I know, I know – I have the baby face, the little girl voice, and that deer-in-headlights look most commonly seen in college freshmen. (I’m an anxious person, remember?) But I’m actually 25. In fact, I’ll be 26 next month. I got kind of a late start to this whole ‘college’ thing, okay?

Although I’m beginning to appreciate it now that I’m in my mid-twenties, looking young is still kind of the bane of my existence. I get called “honey,” “sweetie,” “dear,” and various other terms of endearment on a regular basis, which I can tolerate to some degree… but for the love of everything that is good, do NOT ask me if I’m a freshman!! It’s bad enough being a 26-year-old junior…

On the bright side, looking young means you can exist peacefully as an older student on a college campus without anyone looking at you cross-eyed, and if you’re a little bit awkward or fumble over your words, everyone just assumes that you’re 18 and haven’t quite figured out this whole “adulting” thing yet. So… it’s not all bad! I find it always helps to have a sense of humor about things, at any rate.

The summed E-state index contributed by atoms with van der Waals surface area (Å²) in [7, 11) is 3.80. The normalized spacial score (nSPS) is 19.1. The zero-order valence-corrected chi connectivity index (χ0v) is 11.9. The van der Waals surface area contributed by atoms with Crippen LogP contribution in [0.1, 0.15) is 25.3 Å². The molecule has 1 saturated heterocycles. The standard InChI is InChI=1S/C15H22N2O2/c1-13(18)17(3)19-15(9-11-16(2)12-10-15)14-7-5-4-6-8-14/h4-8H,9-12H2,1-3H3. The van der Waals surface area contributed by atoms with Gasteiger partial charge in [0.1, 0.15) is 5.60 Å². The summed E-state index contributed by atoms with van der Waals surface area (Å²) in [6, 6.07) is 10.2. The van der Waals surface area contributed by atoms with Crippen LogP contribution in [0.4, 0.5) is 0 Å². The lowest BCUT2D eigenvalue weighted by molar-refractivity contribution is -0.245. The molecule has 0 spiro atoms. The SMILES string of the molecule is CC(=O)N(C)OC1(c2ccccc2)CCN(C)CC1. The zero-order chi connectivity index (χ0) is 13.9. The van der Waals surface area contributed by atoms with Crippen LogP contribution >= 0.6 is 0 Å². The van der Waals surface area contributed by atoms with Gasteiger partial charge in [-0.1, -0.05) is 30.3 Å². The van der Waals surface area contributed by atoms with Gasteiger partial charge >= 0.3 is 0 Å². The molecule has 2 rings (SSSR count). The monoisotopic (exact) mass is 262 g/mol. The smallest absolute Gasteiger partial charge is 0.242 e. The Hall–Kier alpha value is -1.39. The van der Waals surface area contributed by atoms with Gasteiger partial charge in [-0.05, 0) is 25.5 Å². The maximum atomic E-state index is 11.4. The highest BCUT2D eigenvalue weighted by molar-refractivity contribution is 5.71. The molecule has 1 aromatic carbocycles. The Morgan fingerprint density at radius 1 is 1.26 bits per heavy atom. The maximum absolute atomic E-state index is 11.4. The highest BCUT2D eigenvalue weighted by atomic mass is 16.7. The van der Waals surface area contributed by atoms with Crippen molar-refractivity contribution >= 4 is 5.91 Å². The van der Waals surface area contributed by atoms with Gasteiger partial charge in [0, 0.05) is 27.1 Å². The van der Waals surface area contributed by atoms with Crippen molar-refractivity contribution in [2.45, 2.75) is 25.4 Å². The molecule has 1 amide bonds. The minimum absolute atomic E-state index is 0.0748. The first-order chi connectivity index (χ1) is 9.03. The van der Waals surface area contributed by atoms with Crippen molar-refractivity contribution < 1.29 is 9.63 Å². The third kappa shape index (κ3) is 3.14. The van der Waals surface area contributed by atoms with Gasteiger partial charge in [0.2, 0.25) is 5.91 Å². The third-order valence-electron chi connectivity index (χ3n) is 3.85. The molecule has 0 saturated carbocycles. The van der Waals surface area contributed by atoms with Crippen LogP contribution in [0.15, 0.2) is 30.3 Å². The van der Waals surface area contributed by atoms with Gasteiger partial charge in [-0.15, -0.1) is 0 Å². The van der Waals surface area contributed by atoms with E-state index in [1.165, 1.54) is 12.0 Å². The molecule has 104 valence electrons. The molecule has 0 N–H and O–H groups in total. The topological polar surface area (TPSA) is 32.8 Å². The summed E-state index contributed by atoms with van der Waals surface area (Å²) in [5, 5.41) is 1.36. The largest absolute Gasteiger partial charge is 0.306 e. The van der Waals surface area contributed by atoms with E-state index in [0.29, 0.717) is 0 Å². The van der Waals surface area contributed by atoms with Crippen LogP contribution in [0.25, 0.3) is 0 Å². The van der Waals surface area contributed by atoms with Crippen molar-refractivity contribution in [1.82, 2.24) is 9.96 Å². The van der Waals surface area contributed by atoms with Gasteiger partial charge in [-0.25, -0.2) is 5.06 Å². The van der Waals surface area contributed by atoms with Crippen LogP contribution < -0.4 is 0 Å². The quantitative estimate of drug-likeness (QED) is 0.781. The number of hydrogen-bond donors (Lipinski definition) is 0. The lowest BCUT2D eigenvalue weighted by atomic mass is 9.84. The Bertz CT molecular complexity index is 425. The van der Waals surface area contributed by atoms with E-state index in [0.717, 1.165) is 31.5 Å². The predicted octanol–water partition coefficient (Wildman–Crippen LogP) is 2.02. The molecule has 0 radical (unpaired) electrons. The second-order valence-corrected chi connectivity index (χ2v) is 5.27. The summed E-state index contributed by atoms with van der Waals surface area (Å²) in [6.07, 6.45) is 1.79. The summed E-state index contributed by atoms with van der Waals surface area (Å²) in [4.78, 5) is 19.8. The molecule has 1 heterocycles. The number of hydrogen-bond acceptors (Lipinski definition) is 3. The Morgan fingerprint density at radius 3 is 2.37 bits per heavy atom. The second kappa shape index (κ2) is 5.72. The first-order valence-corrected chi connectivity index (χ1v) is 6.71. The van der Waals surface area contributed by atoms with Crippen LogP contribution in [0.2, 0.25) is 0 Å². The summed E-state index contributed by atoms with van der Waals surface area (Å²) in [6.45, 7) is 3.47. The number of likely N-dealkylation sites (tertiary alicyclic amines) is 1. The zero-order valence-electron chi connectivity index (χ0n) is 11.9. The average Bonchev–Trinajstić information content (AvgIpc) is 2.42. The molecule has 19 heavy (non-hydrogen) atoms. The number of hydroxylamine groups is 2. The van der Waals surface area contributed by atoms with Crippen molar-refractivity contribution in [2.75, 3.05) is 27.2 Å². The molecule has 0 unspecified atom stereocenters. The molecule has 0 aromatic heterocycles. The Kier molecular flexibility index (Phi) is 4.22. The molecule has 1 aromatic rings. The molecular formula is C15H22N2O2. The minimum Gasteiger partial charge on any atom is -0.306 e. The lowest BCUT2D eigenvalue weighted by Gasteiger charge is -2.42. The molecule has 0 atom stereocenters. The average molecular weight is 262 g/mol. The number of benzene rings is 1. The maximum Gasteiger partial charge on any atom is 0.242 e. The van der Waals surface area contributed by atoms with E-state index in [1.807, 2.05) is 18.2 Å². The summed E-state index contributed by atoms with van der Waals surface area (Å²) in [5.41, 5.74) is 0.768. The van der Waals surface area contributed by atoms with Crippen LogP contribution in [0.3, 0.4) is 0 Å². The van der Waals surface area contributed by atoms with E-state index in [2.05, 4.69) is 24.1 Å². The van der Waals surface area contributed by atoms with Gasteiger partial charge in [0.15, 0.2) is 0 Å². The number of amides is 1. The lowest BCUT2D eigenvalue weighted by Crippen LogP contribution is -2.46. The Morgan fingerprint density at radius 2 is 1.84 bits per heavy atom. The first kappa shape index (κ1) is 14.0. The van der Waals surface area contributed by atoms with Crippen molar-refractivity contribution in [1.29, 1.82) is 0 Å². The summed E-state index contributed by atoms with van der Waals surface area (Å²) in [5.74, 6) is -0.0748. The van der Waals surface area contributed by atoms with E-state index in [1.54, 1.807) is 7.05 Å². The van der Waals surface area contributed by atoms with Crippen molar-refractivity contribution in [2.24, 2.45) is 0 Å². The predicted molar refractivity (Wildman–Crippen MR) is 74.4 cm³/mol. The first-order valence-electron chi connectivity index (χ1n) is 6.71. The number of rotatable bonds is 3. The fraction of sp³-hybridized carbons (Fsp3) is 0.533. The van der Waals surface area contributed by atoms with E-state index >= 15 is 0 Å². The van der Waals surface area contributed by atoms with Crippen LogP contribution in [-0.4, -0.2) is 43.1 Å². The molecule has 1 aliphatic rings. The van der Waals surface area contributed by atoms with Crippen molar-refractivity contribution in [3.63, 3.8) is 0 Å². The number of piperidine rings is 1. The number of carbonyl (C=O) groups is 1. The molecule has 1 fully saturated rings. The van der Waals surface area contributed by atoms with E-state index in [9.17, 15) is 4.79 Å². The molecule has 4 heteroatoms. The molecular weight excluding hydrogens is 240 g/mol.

Anyway, Dr. Black, I hope that you and any other college professors out there who read this have learned something useful. My hope is that college professors will be able to take this information and use it help them be more understanding of students who are different, so that everyone can receive the education they want and deserve. Remember: Things are not always as they seem!

2 thoughts on “What I Want My Professors to Know as an Autistic College Student

Add yours

  1. As someone with SPD who’s not on the autism spectrum, I so appreciate your perspective on the challenge of dealing with sensory overload and the social aspects of autism, simultaneously. I hope that you keep writing even after your class has ended!

    Liked by 1 person